Hey all! I am currently on a cross-country solo trip on my newly acquired 2005 DL1000 Vstrom. I left three weeks and four thousand miles ago. I have been camping and staying with friends the entire journey. I don't have a set route planned and I don't know when I'll be back, however my tentative stops are: Tail of the Dragon; the aquarium in Atlanta - largest in the world; New Orleans; all four national parks in Utah; Salt Lake City; the Breaking Bad set tour in Albuquerque; Mexico.
I have the Inreach tracking device on the bike, it updates my location every ten minutes. You can see me on the map here (along with the rest of my route).
Here's what my trip looks like so far.
Aug 30, 2014
I never intended to buy a V-Strom. It just kind of happened. I picked her up pretty much sight unseen, rolling the dice on the good name Suzuki has built for the bike. It's the first Suzuki I've ever owned, and also my first twin. I put about 2000 kilometers of city riding onto it in the first three weeks of ownership, testing it out to see what I could break. Answer: not much. Satisfied with the bike's surprising agility, I set off Thursday August 28 on a coast-to-coast trip, from Vancouver BC to Raleigh NC.
One of the first things I noticed is that there's a marked difference between a V-Strom and a loaded V-Strom. I generally travel light, but my decision to camp on the road added a lot more bulk, as now I needed to carry tent, sleeping bag, stove, and food. I would have been okay in light gravel in an empty V-Strom, but loaded I think it's best for me to stick to pavement.
My route will be decided as I go. Wednesday I did backroads in Washington, and I saw a lot of bikes, mostly sport-touring, cruisers and big adventure bikes. There were also a lot of RVs and touristy types in general. I camped overnight halfway between Mt Vernon and Spokane, and woke to a light rain. It would continue to rain off-and-on for the rest of the day, and so I decided to skip the winding roads I'd had planned, in favour of some highway to hopefully put some distance between myself and the wet.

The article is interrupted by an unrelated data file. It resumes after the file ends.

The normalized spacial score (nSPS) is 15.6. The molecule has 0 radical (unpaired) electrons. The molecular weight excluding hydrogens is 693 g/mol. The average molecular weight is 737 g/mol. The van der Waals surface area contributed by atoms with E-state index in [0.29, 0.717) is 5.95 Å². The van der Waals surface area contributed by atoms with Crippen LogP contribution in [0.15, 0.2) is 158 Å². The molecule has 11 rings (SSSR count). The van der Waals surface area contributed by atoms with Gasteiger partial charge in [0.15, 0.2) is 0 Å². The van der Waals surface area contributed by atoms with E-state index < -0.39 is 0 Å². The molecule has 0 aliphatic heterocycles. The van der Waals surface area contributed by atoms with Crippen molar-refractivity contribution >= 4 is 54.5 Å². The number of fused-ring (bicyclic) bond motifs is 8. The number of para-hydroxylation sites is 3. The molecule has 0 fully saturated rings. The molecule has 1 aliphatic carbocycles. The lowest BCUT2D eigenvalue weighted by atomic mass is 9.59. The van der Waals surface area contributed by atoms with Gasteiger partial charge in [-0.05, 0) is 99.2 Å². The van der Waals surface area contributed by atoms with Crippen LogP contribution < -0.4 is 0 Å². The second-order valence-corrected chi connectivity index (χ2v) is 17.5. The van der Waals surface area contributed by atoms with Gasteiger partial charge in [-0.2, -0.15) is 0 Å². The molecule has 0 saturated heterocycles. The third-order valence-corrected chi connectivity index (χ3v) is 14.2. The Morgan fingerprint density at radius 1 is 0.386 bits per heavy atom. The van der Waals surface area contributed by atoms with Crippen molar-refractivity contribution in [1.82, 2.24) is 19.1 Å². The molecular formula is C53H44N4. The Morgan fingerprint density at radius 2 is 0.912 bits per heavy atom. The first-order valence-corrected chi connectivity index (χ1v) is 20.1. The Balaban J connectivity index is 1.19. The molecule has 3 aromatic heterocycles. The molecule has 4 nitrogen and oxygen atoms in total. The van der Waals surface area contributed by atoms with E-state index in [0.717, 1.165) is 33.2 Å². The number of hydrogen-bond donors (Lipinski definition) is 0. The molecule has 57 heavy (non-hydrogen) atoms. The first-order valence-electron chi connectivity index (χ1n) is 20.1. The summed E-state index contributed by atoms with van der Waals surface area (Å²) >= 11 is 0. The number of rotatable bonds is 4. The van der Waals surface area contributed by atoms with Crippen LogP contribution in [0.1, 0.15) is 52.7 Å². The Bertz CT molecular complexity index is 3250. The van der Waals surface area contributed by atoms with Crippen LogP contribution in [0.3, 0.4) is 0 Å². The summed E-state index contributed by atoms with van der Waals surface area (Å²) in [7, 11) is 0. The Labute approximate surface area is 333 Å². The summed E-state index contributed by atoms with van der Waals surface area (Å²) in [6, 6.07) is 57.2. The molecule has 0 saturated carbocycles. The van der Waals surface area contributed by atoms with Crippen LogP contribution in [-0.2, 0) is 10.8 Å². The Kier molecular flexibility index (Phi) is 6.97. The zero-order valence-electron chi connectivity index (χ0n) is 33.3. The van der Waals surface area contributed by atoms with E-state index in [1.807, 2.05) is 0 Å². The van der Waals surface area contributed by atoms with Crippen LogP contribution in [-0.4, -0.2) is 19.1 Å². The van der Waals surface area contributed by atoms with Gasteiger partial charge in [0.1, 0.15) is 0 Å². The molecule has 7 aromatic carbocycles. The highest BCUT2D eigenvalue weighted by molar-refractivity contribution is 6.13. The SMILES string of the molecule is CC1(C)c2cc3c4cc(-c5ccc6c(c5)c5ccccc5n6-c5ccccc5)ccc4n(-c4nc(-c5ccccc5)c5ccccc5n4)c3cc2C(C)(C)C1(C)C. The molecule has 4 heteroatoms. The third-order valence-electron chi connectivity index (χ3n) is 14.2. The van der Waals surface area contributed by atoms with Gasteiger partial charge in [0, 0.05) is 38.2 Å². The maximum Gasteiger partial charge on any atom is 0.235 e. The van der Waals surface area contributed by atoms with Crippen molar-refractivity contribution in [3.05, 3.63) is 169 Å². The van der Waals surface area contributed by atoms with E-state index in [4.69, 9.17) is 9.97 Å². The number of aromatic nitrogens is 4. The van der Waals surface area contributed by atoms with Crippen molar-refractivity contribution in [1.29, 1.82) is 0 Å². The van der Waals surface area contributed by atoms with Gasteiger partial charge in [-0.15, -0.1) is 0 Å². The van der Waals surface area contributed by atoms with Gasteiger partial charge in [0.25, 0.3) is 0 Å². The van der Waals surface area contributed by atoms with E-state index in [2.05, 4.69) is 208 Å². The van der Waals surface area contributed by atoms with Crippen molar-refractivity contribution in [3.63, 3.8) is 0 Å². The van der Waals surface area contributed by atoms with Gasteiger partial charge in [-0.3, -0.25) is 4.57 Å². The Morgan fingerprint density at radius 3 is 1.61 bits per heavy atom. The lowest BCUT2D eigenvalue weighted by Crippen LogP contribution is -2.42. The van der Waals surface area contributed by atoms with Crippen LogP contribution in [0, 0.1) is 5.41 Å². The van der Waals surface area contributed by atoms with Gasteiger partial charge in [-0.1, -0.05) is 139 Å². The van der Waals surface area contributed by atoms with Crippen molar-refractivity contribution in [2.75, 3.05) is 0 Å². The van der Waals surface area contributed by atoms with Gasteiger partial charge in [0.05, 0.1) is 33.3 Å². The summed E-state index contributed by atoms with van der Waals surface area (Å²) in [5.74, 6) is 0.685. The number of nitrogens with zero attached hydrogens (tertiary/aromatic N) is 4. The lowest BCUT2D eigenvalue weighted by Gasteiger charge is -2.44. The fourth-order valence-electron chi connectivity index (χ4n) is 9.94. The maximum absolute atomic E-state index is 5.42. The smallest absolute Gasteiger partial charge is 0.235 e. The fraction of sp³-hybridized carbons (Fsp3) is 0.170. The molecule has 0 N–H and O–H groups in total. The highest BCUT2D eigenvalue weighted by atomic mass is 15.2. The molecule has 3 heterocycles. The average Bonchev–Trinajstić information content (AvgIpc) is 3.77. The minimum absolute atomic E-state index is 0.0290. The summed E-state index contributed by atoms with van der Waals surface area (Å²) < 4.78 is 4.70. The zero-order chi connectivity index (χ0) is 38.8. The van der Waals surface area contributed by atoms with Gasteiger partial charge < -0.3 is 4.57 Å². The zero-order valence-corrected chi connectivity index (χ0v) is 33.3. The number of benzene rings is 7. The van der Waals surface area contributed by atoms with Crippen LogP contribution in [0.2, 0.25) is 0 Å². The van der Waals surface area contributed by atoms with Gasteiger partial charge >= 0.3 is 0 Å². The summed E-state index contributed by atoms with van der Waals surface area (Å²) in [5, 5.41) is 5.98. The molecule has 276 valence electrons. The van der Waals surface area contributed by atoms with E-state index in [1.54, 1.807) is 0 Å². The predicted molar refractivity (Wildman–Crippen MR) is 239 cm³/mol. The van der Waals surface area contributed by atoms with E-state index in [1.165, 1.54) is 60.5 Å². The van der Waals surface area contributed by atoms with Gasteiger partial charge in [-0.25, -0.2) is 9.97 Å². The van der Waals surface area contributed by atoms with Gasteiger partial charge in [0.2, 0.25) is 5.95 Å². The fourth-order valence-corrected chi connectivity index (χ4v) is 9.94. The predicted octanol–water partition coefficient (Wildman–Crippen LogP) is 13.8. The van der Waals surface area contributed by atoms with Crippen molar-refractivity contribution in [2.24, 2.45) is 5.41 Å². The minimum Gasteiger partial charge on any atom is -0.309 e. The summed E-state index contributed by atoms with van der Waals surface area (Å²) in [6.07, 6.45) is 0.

Tonight I've stopped over in Idaho. Under the light of the V-Strom, I set up my tent and my gasoline MSR stove, and cooked a freeze-dried meal. Tomorrow I'll make Montana, where I've been only once before, and then it will all be states I've never seen.
HOT DOG THING
I'm at a truck stop 90 miles north of Yellowstone, and 10 miles north of my next campground - hopefully it's open when I get there. I just ate this weird hot dog.
When I was in line to get it, an older chap sang me a song about a motorcycle rider. He gave me his business card and told me to check out his website where I'd find a song about a pretty girl. I said I'd pass on the info if I saw one.
Montana is big and full of mountains and cows and farmland. There's no traffic and no tourists. It's also freezing cold at night. I'm grateful for my heated vest and my thick waterproof gloves. I hope to get an earlier start tomorrow and hit up Yellowstone.
AHEAD OF THE STORM
I reached the campground last night. Thankfully there was a night check-in. If you haven't camped much - I certainly haven't as an adult, tho my mother was a Girl Guide leader and taught me a thing or two - this is where you enter your credit card information on a little slip, leave it in a drop box and move into the nearest empty site you can see. I had my tent and things set up in a little under ten minutes. It's getting faster every time. I woke up to a steady rain, but my tent held up and my gear stayed dry.
The skies threatened fury all day, but never quite delivered.
The mountains never stop in Montana.
This bridge was located off Hwy 287.
What baby paramedic would feel complete without an adequate first aid kit?
Even a V-Strom needs a backup plan.